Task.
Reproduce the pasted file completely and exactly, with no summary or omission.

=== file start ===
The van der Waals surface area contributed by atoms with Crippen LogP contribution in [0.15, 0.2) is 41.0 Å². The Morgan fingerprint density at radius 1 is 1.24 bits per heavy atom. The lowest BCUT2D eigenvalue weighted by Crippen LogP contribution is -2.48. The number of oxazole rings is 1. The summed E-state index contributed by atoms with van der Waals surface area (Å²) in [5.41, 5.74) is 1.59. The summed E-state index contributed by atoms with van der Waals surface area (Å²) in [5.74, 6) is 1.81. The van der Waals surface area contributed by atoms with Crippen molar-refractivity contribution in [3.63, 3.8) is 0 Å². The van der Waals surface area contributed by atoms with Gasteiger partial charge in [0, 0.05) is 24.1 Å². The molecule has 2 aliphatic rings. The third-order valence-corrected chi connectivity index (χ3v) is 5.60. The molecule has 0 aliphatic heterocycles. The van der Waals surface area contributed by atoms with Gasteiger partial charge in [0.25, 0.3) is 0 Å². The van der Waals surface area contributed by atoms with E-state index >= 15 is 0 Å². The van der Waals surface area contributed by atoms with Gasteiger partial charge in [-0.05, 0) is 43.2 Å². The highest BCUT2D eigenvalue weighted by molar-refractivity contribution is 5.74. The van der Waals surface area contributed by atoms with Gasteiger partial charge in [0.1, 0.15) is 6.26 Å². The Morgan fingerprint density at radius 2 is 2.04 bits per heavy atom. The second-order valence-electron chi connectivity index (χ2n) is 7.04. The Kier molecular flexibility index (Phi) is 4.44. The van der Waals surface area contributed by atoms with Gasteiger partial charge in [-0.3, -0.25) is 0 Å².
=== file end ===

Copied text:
The van der Waals surface area contributed by atoms with Crippen LogP contribution in [0.15, 0.2) is 41.0 Å². The Morgan fingerprint density at radius 1 is 1.24 bits per heavy atom. The lowest BCUT2D eigenvalue weighted by Crippen LogP contribution is -2.48. The number of oxazole rings is 1. The summed E-state index contributed by atoms with van der Waals surface area (Å²) in [5.41, 5.74) is 1.59. The summed E-state index contributed by atoms with van der Waals surface area (Å²) in [5.74, 6) is 1.81. The van der Waals surface area contributed by atoms with Crippen molar-refractivity contribution in [3.63, 3.8) is 0 Å². The van der Waals surface area contributed by atoms with Gasteiger partial charge in [0, 0.05) is 24.1 Å². The molecule has 2 aliphatic rings. The third-order valence-corrected chi connectivity index (χ3v) is 5.60. The molecule has 0 aliphatic heterocycles. The van der Waals surface area contributed by atoms with Gasteiger partial charge in [0.25, 0.3) is 0 Å². The van der Waals surface area contributed by atoms with E-state index >= 15 is 0 Å². The van der Waals surface area contributed by atoms with Gasteiger partial charge in [-0.05, 0) is 43.2 Å². The highest BCUT2D eigenvalue weighted by molar-refractivity contribution is 5.74. The van der Waals surface area contributed by atoms with Gasteiger partial charge in [0.1, 0.15) is 6.26 Å². The Morgan fingerprint density at radius 2 is 2.04 bits per heavy atom. The second-order valence-electron chi connectivity index (χ2n) is 7.04. The Kier molecular flexibility index (Phi) is 4.44. The van der Waals surface area contributed by atoms with Gasteiger partial charge in [-0.3, -0.25) is 0 Å².